News Archives

Thursday, March 31, 2016

Turkey Enacts Data Protection Law

On March 24, the Turkish Parliament adopted the Law on Personal Data Protection, legislation modeled upon the EU Data Protection Directive that had been under consideration for nine years.  The move followed the ratification, five weeks earlier, of the Convention for the Protection of Individuals with regard to Automatic Processing of Personal Data (Convention 108), some 35 years after Turkey first signed it.  The new law is expected to be ratified by the President and published in the Official Gazette within a few weeks, according to attorneys with BTS Legal.  Furthermore, while there will be a two-year transitional period before the law comes into effect for existing data processing operations, new processing will have to be carried out in compliance with the law immediately.  In a sign of commitment to enforcement, a Personal Data Protection Authority will be established with a staff of 200 and the power to impose fines of up to 300,000 euros and prison sentences of up to four years in cases of non-compliance.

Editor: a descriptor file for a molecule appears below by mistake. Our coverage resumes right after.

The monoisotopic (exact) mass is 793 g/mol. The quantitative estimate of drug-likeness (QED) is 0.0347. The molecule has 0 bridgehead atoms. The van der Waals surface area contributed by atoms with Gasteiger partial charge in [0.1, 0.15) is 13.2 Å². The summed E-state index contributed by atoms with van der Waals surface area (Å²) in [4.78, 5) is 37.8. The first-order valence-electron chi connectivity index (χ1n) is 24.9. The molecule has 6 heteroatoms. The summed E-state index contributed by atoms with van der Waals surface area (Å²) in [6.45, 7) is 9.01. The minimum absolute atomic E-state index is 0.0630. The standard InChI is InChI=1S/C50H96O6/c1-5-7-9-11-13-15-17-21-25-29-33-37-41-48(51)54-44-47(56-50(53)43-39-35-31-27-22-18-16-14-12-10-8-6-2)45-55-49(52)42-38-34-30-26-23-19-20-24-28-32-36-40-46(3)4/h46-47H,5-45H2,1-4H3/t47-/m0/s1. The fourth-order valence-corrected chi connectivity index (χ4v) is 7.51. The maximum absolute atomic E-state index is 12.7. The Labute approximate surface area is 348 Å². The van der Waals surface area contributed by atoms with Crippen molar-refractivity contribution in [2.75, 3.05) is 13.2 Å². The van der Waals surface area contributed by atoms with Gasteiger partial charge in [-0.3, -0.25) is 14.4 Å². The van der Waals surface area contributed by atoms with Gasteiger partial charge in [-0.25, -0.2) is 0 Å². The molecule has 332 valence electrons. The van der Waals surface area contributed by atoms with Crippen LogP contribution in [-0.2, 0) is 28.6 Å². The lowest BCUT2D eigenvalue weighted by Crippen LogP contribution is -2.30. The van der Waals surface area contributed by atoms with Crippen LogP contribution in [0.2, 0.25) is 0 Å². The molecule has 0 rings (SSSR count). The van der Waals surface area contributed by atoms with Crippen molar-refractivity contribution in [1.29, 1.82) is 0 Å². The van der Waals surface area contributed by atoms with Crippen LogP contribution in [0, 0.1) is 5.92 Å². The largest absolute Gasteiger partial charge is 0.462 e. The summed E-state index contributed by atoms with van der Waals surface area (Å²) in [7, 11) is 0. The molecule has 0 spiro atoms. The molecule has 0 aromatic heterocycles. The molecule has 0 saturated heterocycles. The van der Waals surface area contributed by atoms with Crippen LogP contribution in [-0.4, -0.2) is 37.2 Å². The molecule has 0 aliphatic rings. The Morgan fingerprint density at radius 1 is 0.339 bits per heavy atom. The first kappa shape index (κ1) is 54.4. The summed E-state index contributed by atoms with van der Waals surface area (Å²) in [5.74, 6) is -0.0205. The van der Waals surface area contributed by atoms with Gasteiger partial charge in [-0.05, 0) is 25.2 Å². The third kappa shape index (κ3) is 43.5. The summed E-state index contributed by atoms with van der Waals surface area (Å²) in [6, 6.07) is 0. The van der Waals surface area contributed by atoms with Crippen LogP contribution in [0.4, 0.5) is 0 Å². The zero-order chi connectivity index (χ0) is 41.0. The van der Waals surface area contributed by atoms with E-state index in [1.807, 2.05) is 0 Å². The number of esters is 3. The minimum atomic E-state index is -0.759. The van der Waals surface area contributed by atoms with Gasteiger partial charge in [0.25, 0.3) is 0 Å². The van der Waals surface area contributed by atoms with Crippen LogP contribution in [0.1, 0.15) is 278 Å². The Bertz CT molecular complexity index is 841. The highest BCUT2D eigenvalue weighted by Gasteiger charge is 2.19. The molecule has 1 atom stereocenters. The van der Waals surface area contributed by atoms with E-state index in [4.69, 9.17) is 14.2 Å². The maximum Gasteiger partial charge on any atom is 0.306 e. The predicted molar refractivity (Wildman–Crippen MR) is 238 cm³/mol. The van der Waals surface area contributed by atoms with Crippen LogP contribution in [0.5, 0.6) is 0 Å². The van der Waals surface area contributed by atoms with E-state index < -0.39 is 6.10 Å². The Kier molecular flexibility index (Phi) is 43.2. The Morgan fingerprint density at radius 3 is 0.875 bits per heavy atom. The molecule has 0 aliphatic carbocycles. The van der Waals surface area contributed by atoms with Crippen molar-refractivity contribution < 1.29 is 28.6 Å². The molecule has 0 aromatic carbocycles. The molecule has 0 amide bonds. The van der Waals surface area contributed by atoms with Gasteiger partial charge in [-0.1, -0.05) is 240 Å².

The recent summit meetings of European and Turkish leaders over the refugee crisis, which led to a commitment by the EU to accelerate accession talks with Turkey, clearly were instrumental in moving data protection legislation forward.  Given the instability in Turkey stemming from millions of Syrian refugees and what borders on a civil war with Kurdish separatists, as well as the increasingly autocratic actions by Turkey’s government, the passage of long-deferred data protection legislation is certainly an unexpected but positive development.  It is also an affirmation that respect for privacy can be acknowledged even by repressive governments.